Controversy over Gander water treatment change
Switch to chloramine disinfection worries residents
Some residents of Gander have made formal complaints to the town council about a change in the community's water system.
The town has traditionally used chlorine to disinfect the drinking water, but recent rapid growth of the community is straining the infrastructure. Last year, test results showed the level of chlorine at homes farthest from the water treatment plant was dangerously low. Bacteria was re-growing without enough chlorine, which put the residents at risk.
"The big concern was on two separate occasions we were very close to a boil water advisory," said James Blackwood, Gander's chief engineer.
"That was something we as council and we as staff didn't want to face. We've got a state of the art water treatment plant and we didn't want to be heading for a boil water advisory or putting anyone at any sort of risk for e-coli."
To solve the problem, the town council decided to switch to using chloramines as a secondary disinfecting agent, after the primary ozonation method.
Chloramines are formed by mixing chlorine with ammonia. Municipal water systems use monochloramine, which is an unstable compound that easily converts into two other forms; dichloramine and trichloramine — which can have different effects on people and on the environment.
'People noticed skin problems right away'
That's what's got some Gander residents worried. They're asking some of the same questions as concerned water users across North America.
Linda Corwin is with the Citizens Concerned about Chloramines action group in the United States.
"What happened with us, I was in the San Francisco Bay area in 2004 when they put chloramine in our system. People noticed skin problems right away, and asthma increased. Nine months later, our water heaters started exploding out the bottom because the release valve was too corroded to release the pressure. And that's when we formed our group," she said.
Experts concede erosion of lead and copper plumbing is a side-effect of using chloramines, although they're gentler on steel than chlorine.
Some studies show there can be breathing problems caused by inhaling chloramine vapors, similar to those created by mixing bleach and ammonia in cleaning products, in enclosed shower spaces or swimming pools.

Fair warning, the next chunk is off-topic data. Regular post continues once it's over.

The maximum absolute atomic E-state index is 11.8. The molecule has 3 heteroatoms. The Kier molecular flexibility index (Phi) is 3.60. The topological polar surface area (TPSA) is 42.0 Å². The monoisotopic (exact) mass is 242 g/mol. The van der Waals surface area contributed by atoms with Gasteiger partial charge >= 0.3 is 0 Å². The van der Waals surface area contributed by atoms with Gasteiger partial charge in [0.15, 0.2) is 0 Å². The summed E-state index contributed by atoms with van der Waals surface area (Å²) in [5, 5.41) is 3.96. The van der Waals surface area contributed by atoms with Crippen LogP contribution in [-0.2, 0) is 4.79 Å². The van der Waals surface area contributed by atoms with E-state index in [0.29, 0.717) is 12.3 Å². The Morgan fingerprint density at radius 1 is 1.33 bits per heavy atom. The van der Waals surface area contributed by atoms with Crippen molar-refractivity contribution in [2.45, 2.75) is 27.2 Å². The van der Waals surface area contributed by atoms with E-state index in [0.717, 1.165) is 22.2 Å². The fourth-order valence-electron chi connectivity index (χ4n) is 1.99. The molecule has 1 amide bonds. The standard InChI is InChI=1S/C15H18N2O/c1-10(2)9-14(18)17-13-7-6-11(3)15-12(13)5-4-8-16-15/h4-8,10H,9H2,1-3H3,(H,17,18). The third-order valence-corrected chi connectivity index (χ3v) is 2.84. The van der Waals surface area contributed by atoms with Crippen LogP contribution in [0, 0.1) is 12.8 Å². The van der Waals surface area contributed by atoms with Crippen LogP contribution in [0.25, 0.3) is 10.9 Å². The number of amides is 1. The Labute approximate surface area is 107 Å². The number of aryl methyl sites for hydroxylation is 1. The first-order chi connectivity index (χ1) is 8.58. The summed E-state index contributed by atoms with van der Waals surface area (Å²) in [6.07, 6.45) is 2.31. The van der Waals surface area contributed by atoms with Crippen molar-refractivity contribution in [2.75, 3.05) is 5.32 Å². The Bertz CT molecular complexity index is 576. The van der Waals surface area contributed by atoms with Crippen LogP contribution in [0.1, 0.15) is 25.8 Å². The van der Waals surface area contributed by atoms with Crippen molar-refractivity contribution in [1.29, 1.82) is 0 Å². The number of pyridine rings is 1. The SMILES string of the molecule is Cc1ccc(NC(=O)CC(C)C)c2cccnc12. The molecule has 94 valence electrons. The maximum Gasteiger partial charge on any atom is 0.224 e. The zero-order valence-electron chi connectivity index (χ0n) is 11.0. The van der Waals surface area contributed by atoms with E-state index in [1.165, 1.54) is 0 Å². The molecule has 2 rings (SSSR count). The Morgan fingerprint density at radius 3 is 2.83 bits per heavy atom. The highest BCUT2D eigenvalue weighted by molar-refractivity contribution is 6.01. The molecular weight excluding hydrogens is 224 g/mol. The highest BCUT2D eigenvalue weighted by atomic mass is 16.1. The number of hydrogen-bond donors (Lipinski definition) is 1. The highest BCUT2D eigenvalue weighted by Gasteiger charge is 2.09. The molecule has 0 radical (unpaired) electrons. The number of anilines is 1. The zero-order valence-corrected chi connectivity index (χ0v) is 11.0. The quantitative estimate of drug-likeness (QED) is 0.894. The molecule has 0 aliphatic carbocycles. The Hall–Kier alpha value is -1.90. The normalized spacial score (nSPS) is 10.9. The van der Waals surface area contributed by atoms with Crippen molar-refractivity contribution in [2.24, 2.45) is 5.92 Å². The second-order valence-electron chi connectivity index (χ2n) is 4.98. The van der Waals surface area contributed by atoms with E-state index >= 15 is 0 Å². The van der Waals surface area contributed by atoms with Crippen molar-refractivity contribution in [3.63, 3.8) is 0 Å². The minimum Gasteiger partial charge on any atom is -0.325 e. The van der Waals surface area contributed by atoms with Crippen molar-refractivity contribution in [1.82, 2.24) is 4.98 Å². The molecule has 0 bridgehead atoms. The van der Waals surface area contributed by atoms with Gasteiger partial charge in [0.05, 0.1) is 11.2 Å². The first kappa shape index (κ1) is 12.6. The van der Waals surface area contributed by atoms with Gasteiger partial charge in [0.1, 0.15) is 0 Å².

Health Canada approves the use of chloramines because they reduce the level of by-products caused by chlorine mixing with organic matter, such as trihalomethanes and haloacetic acids, or THMs and HAAs, which have links to cancer over the long term. Chloramines also last longer and cover more distance in water systems because they don't evaporate like chlorine, which is why Gander is switching.
Few studies on impact on human health
However, Health Canada also admits there haven't been many studies on chloramines and their impact on human health.
Environment Canada warns chloramines are toxic to fish, and fish owners must use special filters to protect their aquariums. There have also been large fish kills connected to effluent containing chloramines.
Blackwood says that's something Gander is striving to avoid.
"I know it can happen. It's also a concern that our wastewater is discharged to a freshwater environment. And that's something the Department of Environment will be working on with us to make sure it's dissolved as it's released to the environment."
"Probably the biggest concern will be during our flushing program, when we discharge huge amounts of water in a short period of time. So we're looking at different devices we can put on there, different chemicals or tablets to make sure that's dissolved prior to its release into the environment," he said.
Tougher to remove in individual homes
Dialysis units have to be extremely careful to make sure the chloramines in local water are removed.
Health Canada cites one case in Ontario, in which 41 patients needed blood transfusions to repair red blood cell damage caused by chloramines making it into their blood streams.
While slow filtration through active carbon can remove chloramines for dialysis, it's tougher to remove them in individual homes. Traditional water filters or evaporation techniques don't work. Vitamin C filters do the job, but they're used up quickly and expensive to replace.
After a pilot project last fall, Gander is going to go ahead with chloramine disinfection permanently, despite residents' concerns. Blackwood says it's a proven, safe method of purifying drinking water.
Many communities across the country, including St.John's, which has been injecting the Bay Bulls Big Pond reservoir water with chloramines since 1978, use them without controversy.
Gander is currently looking for proposals for the conversion of the system. There's no timeline or cost estimate for the project so far.